language acquisition, living abroad
Fri, Jan 22 2021
three ways to learn a language
Start learning before you exist, while you are a bundle of cells, gestating in your mother's womb. Absorb the vibrations of the language through the protective walls and familiarize yourself with the rhythm, cadence and intonation. After you are born, the first step is to realize that the sounds we make can have meaning. Whenever you're ready, start making the sounds yourself, sounds that you'll later learn, others can't even hear. Answer the questions you are asked. Talk to people, mostly your family, address them by their titles, but never learn their names. Watch them closely: when you want to express surprise, humour, horror, it's their phrases and mannerisms you'll use. Grow up, leave home. Some things you will forget. Other things can only be said the way you first learned them. And still others you will realize you never knew how to say.
Be very studious. The first class you ever take is one hour in the morning before primary school. Your mom buys you an educational desktop game from the big-box store, and you play it all the way through over one summer. Be the best student in every class you ever take. It's not about grades, it's about possibility. New words and phrases get stuck in your head like songs. Language classes become literature classes. Study abroad, a castle in the air, grounded. It's dirtier than you thought. There's more to learn than you thought. You know how to open a bank account but don't know how to drink wine. People understand you, but you don't think they care. A language can come to taste like disappointment in your mouth. Over time, let yourself forget it, until it's only a latent virus of vocabulary and grammar. But can you forget that it means nothing that you can say anything, when you don't have anything to say.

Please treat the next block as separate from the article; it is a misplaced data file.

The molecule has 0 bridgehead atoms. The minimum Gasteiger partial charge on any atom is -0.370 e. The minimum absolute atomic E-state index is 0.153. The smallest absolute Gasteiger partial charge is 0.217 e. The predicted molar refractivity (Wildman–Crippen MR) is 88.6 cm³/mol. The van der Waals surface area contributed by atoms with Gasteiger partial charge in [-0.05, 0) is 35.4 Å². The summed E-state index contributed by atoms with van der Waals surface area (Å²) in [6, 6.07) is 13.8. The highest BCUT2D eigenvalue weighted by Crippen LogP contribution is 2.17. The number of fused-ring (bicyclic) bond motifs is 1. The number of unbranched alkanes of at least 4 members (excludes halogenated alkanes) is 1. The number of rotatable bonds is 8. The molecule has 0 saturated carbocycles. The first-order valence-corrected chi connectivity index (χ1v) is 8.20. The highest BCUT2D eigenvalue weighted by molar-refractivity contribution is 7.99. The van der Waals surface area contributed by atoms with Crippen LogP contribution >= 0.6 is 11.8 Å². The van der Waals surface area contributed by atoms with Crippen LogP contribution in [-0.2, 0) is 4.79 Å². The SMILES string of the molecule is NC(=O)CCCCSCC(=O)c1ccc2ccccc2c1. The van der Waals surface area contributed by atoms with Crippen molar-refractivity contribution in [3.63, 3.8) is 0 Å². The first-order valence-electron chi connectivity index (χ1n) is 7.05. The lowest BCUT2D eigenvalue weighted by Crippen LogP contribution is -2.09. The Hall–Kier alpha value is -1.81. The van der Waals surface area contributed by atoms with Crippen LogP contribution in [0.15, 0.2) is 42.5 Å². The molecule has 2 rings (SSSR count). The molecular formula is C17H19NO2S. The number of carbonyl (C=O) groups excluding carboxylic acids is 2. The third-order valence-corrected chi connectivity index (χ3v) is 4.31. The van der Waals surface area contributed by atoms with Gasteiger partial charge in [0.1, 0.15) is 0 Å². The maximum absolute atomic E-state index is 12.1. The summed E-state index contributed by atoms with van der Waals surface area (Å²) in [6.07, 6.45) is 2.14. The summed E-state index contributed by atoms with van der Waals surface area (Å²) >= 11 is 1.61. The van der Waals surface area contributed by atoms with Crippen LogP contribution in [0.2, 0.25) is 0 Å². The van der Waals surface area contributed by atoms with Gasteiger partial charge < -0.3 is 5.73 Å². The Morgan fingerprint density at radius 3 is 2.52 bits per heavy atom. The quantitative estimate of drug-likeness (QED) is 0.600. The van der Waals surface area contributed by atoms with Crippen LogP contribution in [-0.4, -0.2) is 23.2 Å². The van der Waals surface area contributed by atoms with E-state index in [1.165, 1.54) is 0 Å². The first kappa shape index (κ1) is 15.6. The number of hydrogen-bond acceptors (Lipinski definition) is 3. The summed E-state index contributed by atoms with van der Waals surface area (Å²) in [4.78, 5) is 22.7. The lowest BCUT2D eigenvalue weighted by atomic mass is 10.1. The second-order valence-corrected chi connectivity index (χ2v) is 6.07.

Meet a boy, who is patient. Get to know him on long walks and insist that he tell you stories that you can't understand, just to hear how they sound. Learn to say the important things first, like that you miss him, or that you want him. Learn to make him laugh before you ever open a textbook. Ask him how to say things until you don't have to ask any more. Move to his country and feel at home, because you talk to everyone the way you talk to him. Eventually, you can watch movies without subtitles, but he'll still have to explain the jokes. Make a rule that you only switch languages when you get in fights. Break up when you can't tell the difference between saying something wrong and saying the wrong thing. Realize how much you don't know how to say, because he had always been there to say them for you.